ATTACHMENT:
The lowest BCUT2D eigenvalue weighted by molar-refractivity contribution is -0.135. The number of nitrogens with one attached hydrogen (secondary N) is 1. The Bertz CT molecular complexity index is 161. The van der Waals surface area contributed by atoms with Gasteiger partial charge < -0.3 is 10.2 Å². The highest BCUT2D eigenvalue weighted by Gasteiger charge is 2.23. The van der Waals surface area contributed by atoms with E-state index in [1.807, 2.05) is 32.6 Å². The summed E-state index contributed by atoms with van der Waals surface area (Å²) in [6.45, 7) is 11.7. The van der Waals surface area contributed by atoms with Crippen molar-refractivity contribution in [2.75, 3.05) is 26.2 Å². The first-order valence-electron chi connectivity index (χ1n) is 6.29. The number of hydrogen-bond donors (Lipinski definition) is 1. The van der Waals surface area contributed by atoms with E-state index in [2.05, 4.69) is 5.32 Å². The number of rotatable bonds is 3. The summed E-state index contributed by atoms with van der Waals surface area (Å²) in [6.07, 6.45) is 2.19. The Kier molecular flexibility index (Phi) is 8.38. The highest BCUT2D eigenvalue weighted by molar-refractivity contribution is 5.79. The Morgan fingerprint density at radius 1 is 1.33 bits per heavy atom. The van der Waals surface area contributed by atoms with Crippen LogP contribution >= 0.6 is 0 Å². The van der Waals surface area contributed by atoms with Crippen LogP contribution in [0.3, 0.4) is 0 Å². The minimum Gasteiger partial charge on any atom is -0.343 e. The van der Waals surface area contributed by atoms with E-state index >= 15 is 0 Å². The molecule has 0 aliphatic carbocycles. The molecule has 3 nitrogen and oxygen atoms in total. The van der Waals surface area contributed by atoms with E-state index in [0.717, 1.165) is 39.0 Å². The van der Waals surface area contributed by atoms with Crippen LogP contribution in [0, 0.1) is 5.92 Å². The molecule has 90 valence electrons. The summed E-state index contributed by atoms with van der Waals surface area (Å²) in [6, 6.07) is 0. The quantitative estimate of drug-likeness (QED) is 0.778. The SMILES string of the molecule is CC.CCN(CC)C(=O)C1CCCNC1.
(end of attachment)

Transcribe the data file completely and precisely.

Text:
The lowest BCUT2D eigenvalue weighted by molar-refractivity contribution is -0.135. The number of nitrogens with one attached hydrogen (secondary N) is 1. The Bertz CT molecular complexity index is 161. The van der Waals surface area contributed by atoms with Gasteiger partial charge < -0.3 is 10.2 Å². The highest BCUT2D eigenvalue weighted by Gasteiger charge is 2.23. The van der Waals surface area contributed by atoms with E-state index in [1.807, 2.05) is 32.6 Å². The summed E-state index contributed by atoms with van der Waals surface area (Å²) in [6.45, 7) is 11.7. The van der Waals surface area contributed by atoms with Crippen molar-refractivity contribution in [2.75, 3.05) is 26.2 Å². The first-order valence-electron chi connectivity index (χ1n) is 6.29. The number of hydrogen-bond donors (Lipinski definition) is 1. The van der Waals surface area contributed by atoms with E-state index in [2.05, 4.69) is 5.32 Å². The number of rotatable bonds is 3. The summed E-state index contributed by atoms with van der Waals surface area (Å²) in [6.07, 6.45) is 2.19. The Kier molecular flexibility index (Phi) is 8.38. The highest BCUT2D eigenvalue weighted by molar-refractivity contribution is 5.79. The Morgan fingerprint density at radius 1 is 1.33 bits per heavy atom. The van der Waals surface area contributed by atoms with Crippen LogP contribution >= 0.6 is 0 Å². The van der Waals surface area contributed by atoms with Crippen LogP contribution in [0.3, 0.4) is 0 Å². The minimum Gasteiger partial charge on any atom is -0.343 e. The van der Waals surface area contributed by atoms with E-state index >= 15 is 0 Å². The molecule has 0 aliphatic carbocycles. The molecule has 3 nitrogen and oxygen atoms in total. The van der Waals surface area contributed by atoms with E-state index in [0.717, 1.165) is 39.0 Å². The van der Waals surface area contributed by atoms with Crippen LogP contribution in [0, 0.1) is 5.92 Å². The molecule has 90 valence electrons. The summed E-state index contributed by atoms with van der Waals surface area (Å²) in [6, 6.07) is 0. The quantitative estimate of drug-likeness (QED) is 0.778. The SMILES string of the molecule is CC.CCN(CC)C(=O)C1CCCNC1.